The Cochran Brothers had met local musician/producer/songwriter Jerry Capehart early in their association and had worked on several sessions with him. Once the team split up, Capehart and Eddie Cochran became professionally linked, playing sessions and writing songs together. Moreover, the extroverted Capehart became Cochran’s manager. Immediately he secured a songwriting deal at American Music where they recorded demos with Cochran on guitar and Capehart smacking a cardboard box drum-style. The setup led to a deal with Crest records where Cochran released the Little Richard-styled rocker “Skinny Jim.” Although the record stiffed commercially, Capehart used it as a demo to interest Si Waronker in signing Cochran to Liberty Records in late 1956.
Concurrently, movie producer Boris Petroff sought Cochran for a role in what would be the best rock ‘n’ roll movie of the 1950s, The Girl Can’t Help It. Burning through a Presley-inspired version of “Twenty Flight Rock,” Cochran’s brief, exuberant performance personifies the playful, sexy nature of rockabilly. Yet for reasons still not clear today, Liberty wanted Cochran to ignore “Twenty Flight Rock” and push a cover of Johnny Dee’s (a.k.a. John D. Loudermilk) recording of “Sittin’ in the Balcony” as his debut single instead. A cutesy pop number with a corny smooch at the end, the record is notable for Cochran’s jauntily executed guitar solo and becoming his first top-20 hit.
Cochran demonstrated a jivey teen quality in his next movie Untamed Youth, and he played on star Mamie Van Doren’s soundtrack sessions, but the teen exploitation flick did little for his career. Meanwhile Liberty stopped his chart momentum cold by having Cochran record such ill-suited pop sides as “One Kiss” and the ukulele-led “Drive in Show.” Even a fine commercial rocker like “Jeannie, Jeannie, Jeannie”—one of those ditties that throws in references to a dozen other rock hits—barely made the charts. Waronker wanted Cochran to be an all-round entertainer and displayed little faith in true rock ‘n’ roll. As a result, for every great example of pure 1950s rock he recorded like “My Way,” “Nervous Breakdown,” or “Milk Cow Blues,” Liberty offered up two slabs of teen-oriented material unnecessarily larded with background singers.
Early in 1958 Cochran fashioned his true masterpiece and only American top-ten hit, “Summertime Blues.” Eschewing electric leads, he overdubbed a simple three-chord acoustic riff countered by Guybo Smith’s insistent, stabbing bass line. The sound was simple, catchy, and its deep voiced hook line—done in the style of Amos & Andy’s Kingfish—was comically irresistible. With a major hit record to his credit, Cochran was allowed increasing amounts of creative freedom.
Throughout his short career, Cochran compulsively took on session work for the likes of Jack Lewis, Lynn Marshall, Gary Williams, the Four Dots, Paula Morgan, Ray Stanley, Lee Denson, and many others. (Most of these sides were posthumously collected and released by England’s Rockstar label.) Cochran continued this practice even at the height of his fame, most notably by contributing bass vocals to Gene Vincent’s doo-wop-tinged rocker “Git It” and a remake of Al Dexter’s “Pistol Packin’ Mama.”
Cochran’s follow-up to his biggest hit was the timeless party call “C’mon Everybody.” Similar in execution to “Summertime Blues,” it hit only number 35 on the charts, but was successful enough to keep its singer in demand for bookings. Appearing in the 1959 Alan Freed vehicle Go Johnny Go alongside the likes of Chuck Berry, Ritchie Valens, and Jimmy Clanton, Cochran turned in a disappointing performance of “Teenage Heaven.” A lame reworking of “Home on the Range,” the record received curiously good reviews, but stalled at number 99. He rebounded with one of the best rockers of his career, the thumping paean to girls and cars “Something Else.” Written by his fiancée Sharon Sheeley, best known for writing Ricky Nelson’s “Poor Little Fool,” the record peaked at number 58. Rock ’n’ roll was dying as a chart force in America and Cochran looked to turn things around with a sophisticated, soulful remake of Ray Charles’s “Hallelujah I Love Her So.” It was part of the new direction he wanted his music to take, but he never got to follow through.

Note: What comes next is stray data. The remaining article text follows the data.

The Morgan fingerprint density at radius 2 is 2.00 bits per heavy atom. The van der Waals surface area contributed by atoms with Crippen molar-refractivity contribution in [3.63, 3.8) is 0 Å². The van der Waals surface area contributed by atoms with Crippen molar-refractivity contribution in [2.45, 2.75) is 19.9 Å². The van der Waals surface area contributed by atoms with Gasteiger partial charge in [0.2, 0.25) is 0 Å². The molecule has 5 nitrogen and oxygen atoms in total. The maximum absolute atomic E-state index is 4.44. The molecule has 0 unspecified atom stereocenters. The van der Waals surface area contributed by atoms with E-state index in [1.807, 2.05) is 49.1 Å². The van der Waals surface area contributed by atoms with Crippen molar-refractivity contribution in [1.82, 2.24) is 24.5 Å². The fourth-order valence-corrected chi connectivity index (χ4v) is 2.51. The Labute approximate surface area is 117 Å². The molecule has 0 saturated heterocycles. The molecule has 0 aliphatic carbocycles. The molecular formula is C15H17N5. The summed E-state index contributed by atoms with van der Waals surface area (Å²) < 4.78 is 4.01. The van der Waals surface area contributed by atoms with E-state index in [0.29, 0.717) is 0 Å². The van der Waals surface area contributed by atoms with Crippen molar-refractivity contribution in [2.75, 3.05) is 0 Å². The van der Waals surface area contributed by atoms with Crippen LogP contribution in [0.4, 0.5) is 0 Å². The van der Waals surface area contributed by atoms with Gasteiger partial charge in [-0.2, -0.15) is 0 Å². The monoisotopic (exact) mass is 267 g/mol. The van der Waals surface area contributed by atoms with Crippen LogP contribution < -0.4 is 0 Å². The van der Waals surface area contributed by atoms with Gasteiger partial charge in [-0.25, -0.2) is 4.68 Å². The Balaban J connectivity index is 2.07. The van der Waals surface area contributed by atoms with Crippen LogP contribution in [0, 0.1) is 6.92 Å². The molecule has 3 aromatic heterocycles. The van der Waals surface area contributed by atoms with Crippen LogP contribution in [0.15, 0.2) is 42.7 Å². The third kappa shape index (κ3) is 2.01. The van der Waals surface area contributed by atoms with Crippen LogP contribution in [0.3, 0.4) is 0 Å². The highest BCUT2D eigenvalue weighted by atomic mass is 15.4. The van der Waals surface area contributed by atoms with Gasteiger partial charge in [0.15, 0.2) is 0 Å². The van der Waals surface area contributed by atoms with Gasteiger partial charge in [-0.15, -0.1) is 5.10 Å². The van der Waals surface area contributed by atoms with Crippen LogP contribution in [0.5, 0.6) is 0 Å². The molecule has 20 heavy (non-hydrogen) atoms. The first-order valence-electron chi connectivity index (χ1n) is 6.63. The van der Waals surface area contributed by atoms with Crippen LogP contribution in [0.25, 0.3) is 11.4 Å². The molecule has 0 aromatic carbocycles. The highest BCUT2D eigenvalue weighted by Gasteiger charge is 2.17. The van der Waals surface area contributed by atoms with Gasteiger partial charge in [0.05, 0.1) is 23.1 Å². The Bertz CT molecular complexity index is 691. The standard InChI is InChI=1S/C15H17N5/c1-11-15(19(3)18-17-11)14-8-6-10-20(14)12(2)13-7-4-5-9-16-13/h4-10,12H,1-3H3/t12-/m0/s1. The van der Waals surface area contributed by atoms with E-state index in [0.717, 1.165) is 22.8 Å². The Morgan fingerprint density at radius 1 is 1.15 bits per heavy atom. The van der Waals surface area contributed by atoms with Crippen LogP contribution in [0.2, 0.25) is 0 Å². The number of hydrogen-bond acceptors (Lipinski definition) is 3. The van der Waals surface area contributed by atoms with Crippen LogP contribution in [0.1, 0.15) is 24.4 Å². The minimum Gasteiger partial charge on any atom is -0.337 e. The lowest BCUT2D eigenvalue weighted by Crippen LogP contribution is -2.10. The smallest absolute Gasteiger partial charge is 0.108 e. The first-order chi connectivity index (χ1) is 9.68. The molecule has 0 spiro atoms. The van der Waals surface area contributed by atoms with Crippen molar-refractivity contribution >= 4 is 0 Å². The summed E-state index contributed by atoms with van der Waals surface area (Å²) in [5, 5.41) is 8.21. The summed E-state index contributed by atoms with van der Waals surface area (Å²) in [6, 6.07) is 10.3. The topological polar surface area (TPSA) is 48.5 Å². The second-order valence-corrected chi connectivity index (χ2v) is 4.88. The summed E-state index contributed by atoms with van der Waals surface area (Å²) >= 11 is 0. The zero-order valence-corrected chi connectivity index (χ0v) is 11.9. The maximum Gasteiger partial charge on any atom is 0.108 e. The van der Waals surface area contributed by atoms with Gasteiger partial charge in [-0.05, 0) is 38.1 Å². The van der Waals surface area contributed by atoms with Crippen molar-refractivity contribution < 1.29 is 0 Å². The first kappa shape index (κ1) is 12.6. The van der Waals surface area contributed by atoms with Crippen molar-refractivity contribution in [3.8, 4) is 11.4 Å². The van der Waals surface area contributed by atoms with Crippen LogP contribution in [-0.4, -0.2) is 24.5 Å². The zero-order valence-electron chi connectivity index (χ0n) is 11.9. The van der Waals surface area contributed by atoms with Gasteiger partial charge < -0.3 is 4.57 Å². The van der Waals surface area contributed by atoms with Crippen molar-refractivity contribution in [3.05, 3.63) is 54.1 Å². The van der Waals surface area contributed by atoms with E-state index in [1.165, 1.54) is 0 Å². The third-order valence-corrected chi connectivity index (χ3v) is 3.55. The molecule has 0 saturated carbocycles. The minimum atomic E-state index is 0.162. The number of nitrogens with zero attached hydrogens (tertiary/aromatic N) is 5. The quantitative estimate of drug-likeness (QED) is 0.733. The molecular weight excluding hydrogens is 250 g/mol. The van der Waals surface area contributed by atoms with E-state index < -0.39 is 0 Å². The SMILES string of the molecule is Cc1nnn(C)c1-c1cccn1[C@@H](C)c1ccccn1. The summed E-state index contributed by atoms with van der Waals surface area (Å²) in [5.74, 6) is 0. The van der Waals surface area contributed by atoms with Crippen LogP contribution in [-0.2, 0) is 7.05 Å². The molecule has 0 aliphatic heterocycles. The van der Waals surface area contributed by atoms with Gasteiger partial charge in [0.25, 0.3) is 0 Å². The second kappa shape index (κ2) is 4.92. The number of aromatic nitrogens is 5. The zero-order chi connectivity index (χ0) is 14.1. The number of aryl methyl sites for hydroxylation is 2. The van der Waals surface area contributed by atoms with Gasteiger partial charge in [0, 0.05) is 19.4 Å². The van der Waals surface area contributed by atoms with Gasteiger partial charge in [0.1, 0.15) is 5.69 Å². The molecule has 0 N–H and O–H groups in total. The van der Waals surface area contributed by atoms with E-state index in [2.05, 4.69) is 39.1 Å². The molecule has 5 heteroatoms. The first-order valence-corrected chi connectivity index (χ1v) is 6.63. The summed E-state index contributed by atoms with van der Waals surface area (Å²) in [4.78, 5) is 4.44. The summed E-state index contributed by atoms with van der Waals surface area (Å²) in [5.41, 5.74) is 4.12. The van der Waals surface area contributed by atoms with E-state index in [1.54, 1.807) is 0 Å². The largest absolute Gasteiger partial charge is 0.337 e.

In January of 1960, Cochran was one of the headliners on a ten-week British tour with Gene Vincent, who had already revived his career there. Wildly successful beyond anything he had experienced in America, Cochran saw his records climbing the charts, and he was in constant demand for live television and radio shows. Although profoundly homesick, his ability onstage and demeanor offstage impressed his English contemporaries. When not taking care of his troubled friend Vincent, he delighted in teaching his British contemporaries little guitar tricks—like how to replace their stiff 20-gauge guitar strings with more flexible banjo strings. Aspiring musicians hung on his every utterance. Indeed, future Beatle George Harrison used to attend shows just to see how Cochran moved his fingers.
Cochran’s tour of England was so successful he made immediate plans to return after he went home for yet another recording session. Unfortunately, while trying to meet their flight back to America, the car that held Cochran, Sheeley, and Vincent skidded violently into a lamppost. Although the driver was unharmed, Sheeley suffered a broken pelvis, Vincent, already tormented by a game leg, received a broken collarbone and fractured ribs, and Cochran, thrown through the windshield, was fatally injured. He was only 21 years old.
The news of Cochran’s death, coming not long after the plane crash that killed his friends Buddy Holly, Ritchie Valens, and the Big Bopper, received scant notice in America. That said, “Summertime Blues” has been revived by the hard rock band Blue Cheer and country singer Alan Jackson. Also, Cochran’s influence lives on in former Stray Cat Brain Setzer, who plays an exact replica of Cochran’s Gretsch 6120 with biting skill. Yet more Americans know about the famous tune than they do its creator.
In contrast, Great Britain never forgot Cochran. His singles and albums scaled the British charts well into the 1960s, and a Joe Meek-produced singer simply known as “Heinz” hit the British top five with the bouncy tribute “Just Like Eddie.” Since then dozens of English bands, including the Move and the Who, have covered Cochran’s tunes. Still devoted, his fans stage an annual Eddie Cochran Memorial Weekend that draws more participants and spectators every year. Like James Dean, Eddie Cochran became an even bigger star after his death.